In patients who continued to receive only amlodipine 5 mg, systolic/diastolic BP was reduced by -9.9/-5.7 mmHg after a further 8 weeks. The addition of olmesartan medoxomil 20 mg resulted in a reduction in systolic/diastolic BP of -15.3/-9.3 mmHg and the addition of olmesartan medoxomil 40 mg resulted in a reduction in systolic/diastolic BP of -16.7/-9.5 mmHg (p<0.0001).
The proportions of patients reaching BP goal (<140/90 mmHg for nondiabetic patients and <130/80 mmHg for diabetic patients) was 29.9% for the group who continued to receive amlodipine 5 mg alone, 53.5% for Normetec 5 mg/20 mg and 50.5% for Normetec 5 mg/40 mg.
Randomised data in uncontrolled hypertensive patients, comparing the use of medium dose Normetec combination therapy versus escalation to top dose monotherapy of amlodipine or olmesartan, are not available.
The 3 studies performed confirmed that the BP lowering effect of Normetec once daily was maintained throughout the 24-hr dose interval, with trough-to-peak ratios of 71-82% for systolic and diastolic response and with 24-hr effectiveness being confirmed by ambulatory BP monitoring.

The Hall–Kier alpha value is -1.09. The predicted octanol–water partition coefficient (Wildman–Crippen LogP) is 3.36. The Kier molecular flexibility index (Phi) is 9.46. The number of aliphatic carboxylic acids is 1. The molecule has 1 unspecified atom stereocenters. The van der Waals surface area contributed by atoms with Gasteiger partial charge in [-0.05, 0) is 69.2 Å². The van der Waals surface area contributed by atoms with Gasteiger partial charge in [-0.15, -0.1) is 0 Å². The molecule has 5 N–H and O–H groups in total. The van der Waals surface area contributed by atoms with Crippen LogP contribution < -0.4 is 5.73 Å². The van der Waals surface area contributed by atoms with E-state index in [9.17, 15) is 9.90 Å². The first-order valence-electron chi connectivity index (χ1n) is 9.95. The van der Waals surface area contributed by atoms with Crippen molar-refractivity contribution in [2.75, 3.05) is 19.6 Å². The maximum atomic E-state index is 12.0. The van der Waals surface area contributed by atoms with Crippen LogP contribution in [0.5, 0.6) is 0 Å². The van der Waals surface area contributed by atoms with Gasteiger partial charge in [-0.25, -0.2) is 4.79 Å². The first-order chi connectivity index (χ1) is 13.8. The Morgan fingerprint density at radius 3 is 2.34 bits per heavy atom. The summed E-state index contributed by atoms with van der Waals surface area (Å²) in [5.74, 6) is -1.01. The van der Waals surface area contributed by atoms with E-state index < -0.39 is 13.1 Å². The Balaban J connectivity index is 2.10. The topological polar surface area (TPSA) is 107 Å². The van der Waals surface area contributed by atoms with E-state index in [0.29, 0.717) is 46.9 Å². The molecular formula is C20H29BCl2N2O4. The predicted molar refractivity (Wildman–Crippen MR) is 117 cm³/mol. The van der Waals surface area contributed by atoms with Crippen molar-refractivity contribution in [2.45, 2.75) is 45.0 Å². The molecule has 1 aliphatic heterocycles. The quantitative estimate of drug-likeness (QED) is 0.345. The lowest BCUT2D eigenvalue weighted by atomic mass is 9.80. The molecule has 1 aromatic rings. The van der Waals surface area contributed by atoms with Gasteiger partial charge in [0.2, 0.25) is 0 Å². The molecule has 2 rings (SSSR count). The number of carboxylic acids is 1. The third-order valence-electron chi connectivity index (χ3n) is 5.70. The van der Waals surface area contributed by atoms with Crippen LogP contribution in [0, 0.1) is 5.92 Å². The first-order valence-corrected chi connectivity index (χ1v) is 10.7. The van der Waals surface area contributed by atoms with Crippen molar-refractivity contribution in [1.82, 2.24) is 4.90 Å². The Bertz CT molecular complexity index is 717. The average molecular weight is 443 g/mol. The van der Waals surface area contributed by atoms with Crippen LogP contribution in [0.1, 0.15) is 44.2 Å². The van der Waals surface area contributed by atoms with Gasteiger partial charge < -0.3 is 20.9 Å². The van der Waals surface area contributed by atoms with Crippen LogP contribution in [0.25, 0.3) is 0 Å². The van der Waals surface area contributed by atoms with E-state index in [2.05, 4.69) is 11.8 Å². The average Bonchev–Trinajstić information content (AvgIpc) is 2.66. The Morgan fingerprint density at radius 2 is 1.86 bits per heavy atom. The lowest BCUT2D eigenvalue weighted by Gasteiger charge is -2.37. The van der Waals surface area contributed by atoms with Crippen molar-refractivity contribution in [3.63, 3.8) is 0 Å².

The antihypertensive effect of Normetec was similar irrespective of age and gender, and was similar in patients with and without diabetes.
In 2 open-label, non-randomised extension studies, sustained efficacy using Normetec 5 mg/40 mg was demonstrated at 1 year for 49-67% of patients.
Olmesartan Medoxomil: The olmesartan medoxomil component of Normetec is a selective angiotensin II type 1 (AT1) receptor antagonist. Olmesartan medoxomil is rapidly converted to the pharmacologically active metabolite, olmesartan. Angiotensin II is the primary vasoactive hormone of the renin-angiotensin-aldosterone system and plays a significant role in the pathophysiology of hypertension. The effects of angiotensin II include vasoconstriction, stimulation of the synthesis and release of aldosterone, cardiac stimulation and renal reabsorption of sodium. Olmesartan blocks the vasoconstrictor and aldosterone-secreting effects of angiotensin II by blocking its binding to the AT1 receptor in tissues including vascular smooth muscle and the adrenal gland. The action of olmesartan is independent of the source or route of synthesis of angiotensin II. The selective antagonism of the angiotensin II (AT1) receptors by olmesartan results in increases in plasma renin levels and angiotensin I and II concentrations, and some decrease in plasma aldosterone concentrations.